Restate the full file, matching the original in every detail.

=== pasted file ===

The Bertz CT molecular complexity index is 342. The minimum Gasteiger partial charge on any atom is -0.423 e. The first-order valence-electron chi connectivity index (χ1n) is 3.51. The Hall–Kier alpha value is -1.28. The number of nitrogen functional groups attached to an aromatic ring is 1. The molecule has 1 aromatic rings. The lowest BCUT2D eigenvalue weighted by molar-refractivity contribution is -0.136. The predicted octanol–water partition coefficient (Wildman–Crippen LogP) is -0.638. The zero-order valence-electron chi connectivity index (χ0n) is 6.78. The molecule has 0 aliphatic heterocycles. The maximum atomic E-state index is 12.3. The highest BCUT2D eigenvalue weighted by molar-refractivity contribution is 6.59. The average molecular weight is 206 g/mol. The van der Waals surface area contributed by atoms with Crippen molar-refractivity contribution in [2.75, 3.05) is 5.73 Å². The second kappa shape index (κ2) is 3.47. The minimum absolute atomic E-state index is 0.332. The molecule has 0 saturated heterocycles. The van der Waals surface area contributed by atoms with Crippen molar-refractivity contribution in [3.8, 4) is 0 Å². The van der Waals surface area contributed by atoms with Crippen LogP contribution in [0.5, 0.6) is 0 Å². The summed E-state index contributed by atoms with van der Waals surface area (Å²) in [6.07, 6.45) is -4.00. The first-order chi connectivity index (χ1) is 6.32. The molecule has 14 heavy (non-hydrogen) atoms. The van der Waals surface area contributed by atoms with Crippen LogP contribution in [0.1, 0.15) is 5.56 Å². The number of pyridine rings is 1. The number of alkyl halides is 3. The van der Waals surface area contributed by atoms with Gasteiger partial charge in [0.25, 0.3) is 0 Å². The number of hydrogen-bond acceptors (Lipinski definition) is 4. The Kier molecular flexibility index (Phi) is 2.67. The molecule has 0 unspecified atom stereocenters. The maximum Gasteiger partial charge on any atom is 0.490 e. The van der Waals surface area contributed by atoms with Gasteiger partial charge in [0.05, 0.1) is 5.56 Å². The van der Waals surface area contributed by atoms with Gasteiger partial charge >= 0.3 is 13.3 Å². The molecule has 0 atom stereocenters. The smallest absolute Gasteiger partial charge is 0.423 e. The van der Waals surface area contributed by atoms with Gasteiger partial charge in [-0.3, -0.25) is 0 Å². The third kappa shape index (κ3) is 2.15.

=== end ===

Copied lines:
The Bertz CT molecular complexity index is 342. The minimum Gasteiger partial charge on any atom is -0.423 e. The first-order valence-electron chi connectivity index (χ1n) is 3.51. The Hall–Kier alpha value is -1.28. The number of nitrogen functional groups attached to an aromatic ring is 1. The molecule has 1 aromatic rings. The lowest BCUT2D eigenvalue weighted by molar-refractivity contribution is -0.136. The predicted octanol–water partition coefficient (Wildman–Crippen LogP) is -0.638. The zero-order valence-electron chi connectivity index (χ0n) is 6.78. The molecule has 0 aliphatic heterocycles. The maximum atomic E-state index is 12.3. The highest BCUT2D eigenvalue weighted by molar-refractivity contribution is 6.59. The average molecular weight is 206 g/mol. The van der Waals surface area contributed by atoms with Crippen molar-refractivity contribution in [2.75, 3.05) is 5.73 Å². The second kappa shape index (κ2) is 3.47. The minimum absolute atomic E-state index is 0.332. The molecule has 0 saturated heterocycles. The van der Waals surface area contributed by atoms with Crippen molar-refractivity contribution in [3.8, 4) is 0 Å². The van der Waals surface area contributed by atoms with Crippen LogP contribution in [0.5, 0.6) is 0 Å². The summed E-state index contributed by atoms with van der Waals surface area (Å²) in [6.07, 6.45) is -4.00. The first-order chi connectivity index (χ1) is 6.32. The molecule has 14 heavy (non-hydrogen) atoms. The van der Waals surface area contributed by atoms with Crippen LogP contribution in [0.1, 0.15) is 5.56 Å². The number of pyridine rings is 1. The number of alkyl halides is 3. The van der Waals surface area contributed by atoms with Gasteiger partial charge in [0.25, 0.3) is 0 Å². The number of hydrogen-bond acceptors (Lipinski definition) is 4. The Kier molecular flexibility index (Phi) is 2.67. The molecule has 0 unspecified atom stereocenters. The maximum Gasteiger partial charge on any atom is 0.490 e. The van der Waals surface area contributed by atoms with Gasteiger partial charge in [0.05, 0.1) is 5.56 Å². The van der Waals surface area contributed by atoms with Gasteiger partial charge >= 0.3 is 13.3 Å². The molecule has 0 atom stereocenters. The smallest absolute Gasteiger partial charge is 0.423 e. The van der Waals surface area contributed by atoms with Gasteiger partial charge in [-0.3, -0.25) is 0 Å². The third kappa shape index (κ3) is 2.15.